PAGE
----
Traditional and culinary festivals are held every year here. It has a lovely river that is crossed by an old wooden bridge that plays the role of a dam and creates swirls for the great pleasure of surfers as well as passers-by. It makes for quite a lovely scene at sunset!

Speaking of sun, during the summer, sunset occurs around 10:30 PM, providing long evenings for pleasure.

Mount Pilatus: so powerful!

Leaving the surroundings of Jungfraujoch and Harder Kulm, we are heading to Mount Pilatus. The visual sensation is different. This time, we face immense rocks and are fascinated by their forms and the strength they emit.

Tunnels, ramps, stairs and platforms are laid out so that the rocks can be seen from inside, outside, from the top, from the bottom and from the side, at a wide angle or through a small hole. These various points of view represent a 45-minute or a 4-hour walk, depending on the degree of difficulty you choose – between 1 and 4. We met a few Tibetan monks who seemed very enthusiastic.

It is also possible to see stein bocks – a sort of big ram with long, sharp antlers. And we hold our breath in front of the small, white chapel built on the very edge of a precipice, as a sign of unshakable faith…

Adding to the enchantment of the site, we are told tales about Pontius Pilate, who retreated there and was saved by the dragons, and about other wandering souls guided by gnomes or the story of the miraculous stone.

The top of Mount Pilatus is reached with the world’s steepest cog-wheel train that climbs 4,618 meters to the summit at 1,635 meters with a slope of 48%, defying the laws of gravity. Before boarding the train at the station, where it is preferable to leave the luggage, it was fascinating to watch the trains laterally moving to interchange their rails.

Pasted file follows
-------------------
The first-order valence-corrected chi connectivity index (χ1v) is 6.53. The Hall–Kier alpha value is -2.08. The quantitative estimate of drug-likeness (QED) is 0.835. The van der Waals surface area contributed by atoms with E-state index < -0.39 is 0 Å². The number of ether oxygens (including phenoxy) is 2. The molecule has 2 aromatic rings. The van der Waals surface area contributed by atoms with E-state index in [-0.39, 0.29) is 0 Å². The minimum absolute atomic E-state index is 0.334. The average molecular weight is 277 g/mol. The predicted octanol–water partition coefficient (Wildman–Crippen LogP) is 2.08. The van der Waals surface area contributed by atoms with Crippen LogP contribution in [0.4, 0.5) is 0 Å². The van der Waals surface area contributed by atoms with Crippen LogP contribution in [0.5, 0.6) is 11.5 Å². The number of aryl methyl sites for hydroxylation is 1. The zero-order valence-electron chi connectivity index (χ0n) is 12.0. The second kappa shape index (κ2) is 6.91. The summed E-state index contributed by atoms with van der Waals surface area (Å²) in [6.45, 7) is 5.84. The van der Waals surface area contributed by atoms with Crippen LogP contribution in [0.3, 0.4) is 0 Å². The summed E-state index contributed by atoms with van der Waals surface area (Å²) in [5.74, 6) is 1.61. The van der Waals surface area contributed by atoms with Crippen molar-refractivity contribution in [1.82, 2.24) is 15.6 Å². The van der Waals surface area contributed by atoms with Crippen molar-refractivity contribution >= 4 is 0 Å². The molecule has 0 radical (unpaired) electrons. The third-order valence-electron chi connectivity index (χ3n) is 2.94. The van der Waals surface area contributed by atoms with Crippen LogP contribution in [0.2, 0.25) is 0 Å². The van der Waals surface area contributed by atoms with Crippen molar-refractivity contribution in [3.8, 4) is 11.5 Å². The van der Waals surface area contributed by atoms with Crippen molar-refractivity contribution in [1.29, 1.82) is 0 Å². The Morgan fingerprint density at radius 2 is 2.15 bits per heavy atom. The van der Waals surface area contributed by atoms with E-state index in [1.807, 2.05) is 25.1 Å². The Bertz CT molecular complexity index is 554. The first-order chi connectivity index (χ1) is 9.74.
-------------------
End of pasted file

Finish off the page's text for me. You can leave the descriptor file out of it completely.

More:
At the summit, apart from the panorama stretching away in front of us, we reach two hotels with a large terrace linked by an indoor and outdoor walkway. The Bellevue is a 4-star establishment while the second, the Pilatus-Kulm, classified as an historic monument, is 5 stars. All modern comforts were added in 2010 when the rooms were renovated, which cohabit with the charm and the grace of the Victorian décor from the end of the 19th century in the dining room, where the menu is resolutely gastronomic with great service.

Going back down, adults and kids enjoy themselves – sometimes with fright – on the 10 obstacle course of the Suspension Rope Park or while riding the country’s longest summer toboggan. Another option: a ride with the new cableway, Dragon Ride, also gets adrenalin pumping but is a smoother way to get down, allowing everyone to see lovely houses with their flower gardens.

Lucerne: art with a big A

It is with some regret that we only spent half a day in Lucerne. Nonetheless, we can evoke the beauty of its historical centre, which is overlooked by a while castle on a hill and the lovely cruise over Lake Lucerne, surrounded by swans.

And there is the richness of the collections at the Rosengart Museum, showcasing 23 major artists from the 19th and 20th centuries: Picasso, Matisse, Braque, Mirò, Modigliani, Cézanne, Pissarro, Chagall, Renoir, Vuillard, Soutine, and Monet… One full day is the minimum you will need to see it all.

Chocolate and cheese: irresistible

Gourmet adults and kids easily leave out all the promises made to the dentist or their low caloric resolutions when boarding the chocolate train, which stops at Broc and the cheese train, which heads to Gruyères.

Switzerland is not a producer of cocoa but is nonetheless recognized worldwide for its chocolate. It is where, at the end of the 18th century, the production of milk chocolate began. More precisely, at the Maison Cailler. Travelers can visit the house, over a hundred years old and modernized: after an exhibit on the history of chocolate and the emotions it has been evoking for centuries, we participate in a production workshop and, of course, we taste. The one we preferred was the one with the Botzi peer, a Fribourg variety.